Let’s try to plot the probability distribution in discret (knows as pmf – probability mass function) using equation above for some $p$ values and some $n$ trial values. The axis x is $k$ number, and the axis y is probability $P(k; n,p)$ value. Source: en.wikipedia.org

We can see that for many $n$ trials, the distribution shape is similar with Gaussian distribution. Again, for $n=1$ trial, it will be Bernoulli distribution like what we already discuss before.

Let’s derive the mean, variance and MLE (Maximum Likelihood Estimation). The mean of Binomial distribution can be derived as follows. $E[k]=\sum_{k=0}^{n}k\begin{bmatrix}n\\k\end{bmatrix}p^k(1-p)^{n-k}\\\\ E[k]=\sum_{k=0}^{n}k(\frac{n!}{(n-k)!k!})p^k\frac{p}{p}(1-p)^{(n-1)-(k-1)}\\\\ E[k]=\sum_{k=0}^{n}\not{k}(\frac{n(n-1)!}{((n-1)-(k-1))!\not{k}(k-1)!})p^{k-1}p(1-p)^{(n-1)-(k-1)}\\\\ E[k]=np\sum_{k=0}^{n}(\frac{(n-1)!}{((n-1)-(k-1))!(k-1)!})p^{k-1}(1-p)^{(n-1)-(k-1)}\\\\ E[k]=np\sum_{k=0}^{n}\begin{bmatrix}(n-1)\\(k-1)\end{bmatrix}p^{k-1}(1-p)^{(n-1)-(k-1)}$

Using Binomial theorem $(x+y)^n=\sum_{k=0}^{n}\begin{bmatrix}n\\k\end{bmatrix}x^k y^{n-k}$, we can re-write equation above becomes: $E[k]=np(p+(1-p))^n=np(1)^n=np\\\\ \boxed{E[k]=np}$

Again, in this case, $k$  is number of head appears $k$ times in $n$ times tossing coin.

Ok, let’s continue to derive the variance.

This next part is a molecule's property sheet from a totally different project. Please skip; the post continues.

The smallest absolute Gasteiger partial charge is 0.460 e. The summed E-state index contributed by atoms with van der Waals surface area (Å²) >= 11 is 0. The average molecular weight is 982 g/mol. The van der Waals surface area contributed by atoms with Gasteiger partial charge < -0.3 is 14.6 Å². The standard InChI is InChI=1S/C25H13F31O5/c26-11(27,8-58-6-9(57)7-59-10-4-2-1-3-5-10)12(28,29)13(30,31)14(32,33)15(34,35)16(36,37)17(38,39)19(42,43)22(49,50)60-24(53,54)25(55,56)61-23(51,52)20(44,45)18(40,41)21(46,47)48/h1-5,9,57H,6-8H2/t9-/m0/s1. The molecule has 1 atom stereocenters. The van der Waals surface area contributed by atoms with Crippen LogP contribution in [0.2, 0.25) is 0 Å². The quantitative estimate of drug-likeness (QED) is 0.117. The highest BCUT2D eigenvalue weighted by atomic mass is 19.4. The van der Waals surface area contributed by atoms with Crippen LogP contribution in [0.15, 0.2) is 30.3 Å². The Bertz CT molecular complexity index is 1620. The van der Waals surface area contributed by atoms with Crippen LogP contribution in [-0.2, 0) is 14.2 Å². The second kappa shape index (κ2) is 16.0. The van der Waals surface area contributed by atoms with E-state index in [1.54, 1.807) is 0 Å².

From Bernoulli process, we know that $Var(X)=pq$. When we see Binomial process as a sequence of Bernoulli process, our $X=(X_1+X_2+...+X_n)$ with $X_1, X2, ...X_n$ are independently Bernoulli distributed. Thus: $Var(X)=Var(X_1)+Var(X_2)+...+Var(X_n)=nVar(X_i)=npq = np(1-p)\\\\ \boxed{Var[X]=npq=np(1-p)}$

For MLE, in Binomial distribution case, we expect in $n$ trials, we get $k$ number of $X=1$. To maximize the likelihood of what we expect, we can derive in similar way with what we already do in Bernoulli distribution before. Here we go. $\underset{p}{argmax}\, P(k; n, p)=\underset{p}{argmax}\, \begin{bmatrix}n\\k\end{bmatrix}p^k(1-p)^{1-k}$

Since $\begin{bmatrix}n\\k\end{bmatrix}$ is a constant value, it will be thrown when we take first differential. Thus: $\underset{p}{argmax}\, P(k; n, p)=\underset{p}{argmax}\, p^k(1-p)^{1-k}$

The objective equation above is just exactly same with MLE in Bernoulli distribution we already do before. And we get $p$ that maximizes $P(k; n, p)$, $\boxed{p=\frac{\sum_{n=1}^{N}X_n}{N}}$.

## (3) Beta distribution

Beta distribution is probability distribution that is parameterized by two positive shape parameters, denoted by $\alpha, \, \beta$. In machine learning, this is important distribution because Beta distribution is conjugate prior distribution for Bernoulli distribution and Binomial distribution. This concept will be used in Bayesian inference. What is the detail? We discuss the detail of it here, but before it, we have to know Beta distribution first.

Mathematical formula for Beta distribution for $0\leq x \leq 1$, and shape parameters $\alpha, \, \beta > 0$ is written below. $P(x; \alpha, \beta)=\frac{\Gamma(\alpha+\beta)}{\Gamma(\alpha)\Gamma(\beta)}x^{\alpha-1}(1-x)^{\beta-1}\\\\ P(x; \alpha, \beta)=\frac{1}{B(\alpha, \beta)}x^{\alpha-1}(1-x)^{\beta-1}$

where $\Gamma(x)$ is gamma function, and $B(\alpha, \beta)=\int_{0}^{1}u^{\alpha-1}(1-u)^{\beta-1}du$ is a normalization constant to ensure that the total probability integrates to 1.

Why the input is only ranging $0\leq x \leq 1$? Because, Beta distribution can be understood as representing a distribution of probabilities. It represents all the possible values of a probability when we don’t know what that probability is. That’s why it is ranging [0, 1], just like probability values. And here is Beta distribution plot with some $\alpha, \, \beta$ values. source : en.wikipedia.org